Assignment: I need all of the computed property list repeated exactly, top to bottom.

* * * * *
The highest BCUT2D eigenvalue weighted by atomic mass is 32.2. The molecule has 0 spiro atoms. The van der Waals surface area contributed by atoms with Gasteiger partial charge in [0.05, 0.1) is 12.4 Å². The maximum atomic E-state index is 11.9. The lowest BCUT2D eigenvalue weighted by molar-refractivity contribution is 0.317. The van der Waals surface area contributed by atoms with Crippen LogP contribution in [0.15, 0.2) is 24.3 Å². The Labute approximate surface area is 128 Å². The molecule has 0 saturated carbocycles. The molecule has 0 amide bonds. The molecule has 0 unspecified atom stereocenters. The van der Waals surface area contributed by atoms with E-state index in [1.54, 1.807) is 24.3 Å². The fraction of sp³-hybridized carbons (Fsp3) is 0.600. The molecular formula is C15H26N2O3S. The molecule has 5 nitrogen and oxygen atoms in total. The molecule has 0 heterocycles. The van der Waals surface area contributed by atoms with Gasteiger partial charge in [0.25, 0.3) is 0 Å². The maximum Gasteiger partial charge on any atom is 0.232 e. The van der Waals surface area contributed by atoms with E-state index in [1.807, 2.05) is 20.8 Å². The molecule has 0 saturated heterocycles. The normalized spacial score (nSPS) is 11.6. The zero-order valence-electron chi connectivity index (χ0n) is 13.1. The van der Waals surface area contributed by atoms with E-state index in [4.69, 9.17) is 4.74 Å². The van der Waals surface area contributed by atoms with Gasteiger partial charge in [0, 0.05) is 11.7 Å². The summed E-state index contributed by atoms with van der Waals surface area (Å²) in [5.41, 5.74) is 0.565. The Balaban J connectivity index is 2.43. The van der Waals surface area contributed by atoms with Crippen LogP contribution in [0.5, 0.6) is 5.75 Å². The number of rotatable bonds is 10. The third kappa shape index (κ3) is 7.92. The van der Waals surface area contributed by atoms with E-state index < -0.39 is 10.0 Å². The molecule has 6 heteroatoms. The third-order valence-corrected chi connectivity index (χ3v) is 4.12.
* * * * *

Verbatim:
The highest BCUT2D eigenvalue weighted by atomic mass is 32.2. The molecule has 0 spiro atoms. The van der Waals surface area contributed by atoms with Gasteiger partial charge in [0.05, 0.1) is 12.4 Å². The maximum atomic E-state index is 11.9. The lowest BCUT2D eigenvalue weighted by molar-refractivity contribution is 0.317. The van der Waals surface area contributed by atoms with Crippen LogP contribution in [0.15, 0.2) is 24.3 Å². The Labute approximate surface area is 128 Å². The molecule has 0 saturated carbocycles. The molecule has 0 amide bonds. The molecule has 0 unspecified atom stereocenters. The van der Waals surface area contributed by atoms with E-state index in [1.54, 1.807) is 24.3 Å². The fraction of sp³-hybridized carbons (Fsp3) is 0.600. The molecular formula is C15H26N2O3S. The molecule has 5 nitrogen and oxygen atoms in total. The molecule has 0 heterocycles. The van der Waals surface area contributed by atoms with Gasteiger partial charge in [0.25, 0.3) is 0 Å². The maximum Gasteiger partial charge on any atom is 0.232 e. The van der Waals surface area contributed by atoms with E-state index in [1.807, 2.05) is 20.8 Å². The molecule has 0 saturated heterocycles. The normalized spacial score (nSPS) is 11.6. The zero-order valence-electron chi connectivity index (χ0n) is 13.1. The van der Waals surface area contributed by atoms with E-state index in [4.69, 9.17) is 4.74 Å². The van der Waals surface area contributed by atoms with Gasteiger partial charge in [0, 0.05) is 11.7 Å². The summed E-state index contributed by atoms with van der Waals surface area (Å²) in [5.41, 5.74) is 0.565. The Balaban J connectivity index is 2.43. The van der Waals surface area contributed by atoms with Crippen LogP contribution in [0.5, 0.6) is 5.75 Å². The number of rotatable bonds is 10. The third kappa shape index (κ3) is 7.92. The van der Waals surface area contributed by atoms with E-state index < -0.39 is 10.0 Å². The molecule has 6 heteroatoms. The third-order valence-corrected chi connectivity index (χ3v) is 4.12.